Geophysicist Dr John Baumgardner investigated the 14C in a group of diamonds. According to the halflife of 14C, there should be none left at all (or extremely little) in the diamonds, although the results showed that it was "10 times over the detection limit." This means that they had a radiocarbon age far less than that of million years. Dr Baumgardner also repeated this test with six alluvial diamonds from Namibia which contained even more radiocarbon.
from what im seeing there is plenty of reason to belive this research of yours was flawed anyway.
this site directly references his workhttp://www.asa3.org/...s/carbon-kb.htm
below are some other referances i foundCarbon
has two stable, nonradioactive isotopes
C), and carbon-13
C). In addition, there are trace amounts of the unstable isotope carbon-14 (14
C) on Earth. Carbon-14 has a relatively short half-life
of 5,730 years, meaning that the amount of carbon-14 in a sample is halved over the course of 5,730 years due to radioactive decay
. Carbon-14 would have long ago vanished from Earth were it not for the unremitting cosmic ray
flux interactions with the Earth's atmosphere
, which create more of the isotope. The neutrons
resulting from the cosmic ray interactions participate in the following nuclear reaction
on the atoms of nitrogen molecules (N2
) in the atmosphere:
Samples older than the upper age-limit cannot be dated because the small number of remaining intrinsic 14
C atoms will be obscured by 14
C background atoms introduced into the samples while they still resided in the environment, during sample preparation, or in the detection instrument. As of 2007[update]
, the limiting age for a 1 milligram sample of graphite is about ten half-lives, approximately 60,000 years.
This age is derived from that of the calibration
blanks used in an analysis, whose 14
C content is assumed to be the result of contamination during processing (as a result of this, some facilities
will not report an age greater than 60,000 years for any sample).
#1. The small apparent non-zero values are less than measurement error. In other words, the readings are consistent with zero C14 content. In fact, the experiments cited by the creationists appear to be attempts to establish the measurement error of there equipment. Older carbon dating techniques directly detected decays of C14 atoms. The problem: If the material is too old, the small amount of C14 present may not decay in the measurement interval. Newer, more accurate techniques use mass spectroscopy. Mass spectroscopy, like any man-made measurement, is not perfect. In particular, given a pure sample of C12, I suspect a mass spectrometer would indicate that a non-zero amount of C14 present. It is nigh impossible to measure exactly zero.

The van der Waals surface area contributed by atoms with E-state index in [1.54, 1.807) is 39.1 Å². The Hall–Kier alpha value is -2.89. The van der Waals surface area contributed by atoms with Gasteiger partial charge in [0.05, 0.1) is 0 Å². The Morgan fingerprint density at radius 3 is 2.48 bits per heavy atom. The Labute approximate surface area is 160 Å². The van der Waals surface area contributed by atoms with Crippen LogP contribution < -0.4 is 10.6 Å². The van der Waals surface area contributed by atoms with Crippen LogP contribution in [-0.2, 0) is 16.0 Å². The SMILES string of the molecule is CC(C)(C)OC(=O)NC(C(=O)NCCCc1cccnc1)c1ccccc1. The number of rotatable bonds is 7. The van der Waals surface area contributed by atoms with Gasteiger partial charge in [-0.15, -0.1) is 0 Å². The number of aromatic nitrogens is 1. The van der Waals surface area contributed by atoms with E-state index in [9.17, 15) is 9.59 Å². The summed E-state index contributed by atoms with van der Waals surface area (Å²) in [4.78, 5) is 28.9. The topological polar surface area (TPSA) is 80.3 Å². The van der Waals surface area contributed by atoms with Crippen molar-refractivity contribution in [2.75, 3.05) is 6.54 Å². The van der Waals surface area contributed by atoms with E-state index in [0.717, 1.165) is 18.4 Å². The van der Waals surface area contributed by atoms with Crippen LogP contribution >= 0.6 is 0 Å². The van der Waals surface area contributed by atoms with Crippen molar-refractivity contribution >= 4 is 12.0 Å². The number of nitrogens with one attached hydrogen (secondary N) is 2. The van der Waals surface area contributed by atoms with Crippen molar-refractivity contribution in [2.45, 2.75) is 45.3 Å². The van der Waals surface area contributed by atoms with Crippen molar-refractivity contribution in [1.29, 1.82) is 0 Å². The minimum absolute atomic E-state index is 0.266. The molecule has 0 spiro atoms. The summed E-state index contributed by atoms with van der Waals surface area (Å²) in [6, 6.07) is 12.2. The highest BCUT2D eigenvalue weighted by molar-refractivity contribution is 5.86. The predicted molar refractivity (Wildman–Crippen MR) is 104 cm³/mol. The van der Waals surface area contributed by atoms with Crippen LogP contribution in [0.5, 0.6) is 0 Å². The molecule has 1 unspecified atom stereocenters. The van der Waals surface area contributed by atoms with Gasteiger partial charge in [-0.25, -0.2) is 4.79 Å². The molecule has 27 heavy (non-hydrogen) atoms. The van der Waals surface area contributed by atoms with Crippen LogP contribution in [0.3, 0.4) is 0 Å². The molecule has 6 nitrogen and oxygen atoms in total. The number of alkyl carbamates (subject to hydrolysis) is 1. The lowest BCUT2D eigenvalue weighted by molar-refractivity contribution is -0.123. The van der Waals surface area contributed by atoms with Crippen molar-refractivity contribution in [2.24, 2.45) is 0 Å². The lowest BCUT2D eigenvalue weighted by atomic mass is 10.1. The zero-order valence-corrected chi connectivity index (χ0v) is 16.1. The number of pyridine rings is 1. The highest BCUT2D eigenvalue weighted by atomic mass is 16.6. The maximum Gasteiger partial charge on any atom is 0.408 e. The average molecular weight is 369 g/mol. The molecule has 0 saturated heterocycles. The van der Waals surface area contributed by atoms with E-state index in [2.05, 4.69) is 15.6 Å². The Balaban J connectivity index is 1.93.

#2. Contamination. It doesn't take much contamination to spoil a sample with near-zero quantity of C14. Creationists pounce on this explanation as meaning all carbon 14 readings are suspect. False. While that same level of contamination (if this is the explanation) will add some error to the dating of some reasonably aged sample, the error will be small -- so long as the sample is not too old. The contamination is additive, not proportional.
#3. Alternate source of C14 production. Natural diamonds are not pure carbon. The most common contaminant is nitrogen, 0.1% in gem-quality diamonds. Nearby radioactive material could trigger exactly the same C14 production process from nitrogen as occurs in the upper atmosphere, albeit at a much reduced rate. Another possible avenue is C13, which has a small but non-zero neutron absorption cross section. By either mechanism, this is essentially internal contamination.
in short not only is carbon dating only fesable for materials around 60,000 years old or younger and is therefore redundant for mesuring diamonds, there are several way this geophysicist's results could have provided a false mesurement and is therefore completly unreliable
Edited by kilvehk, 31 July 2012 - 12:01 AM.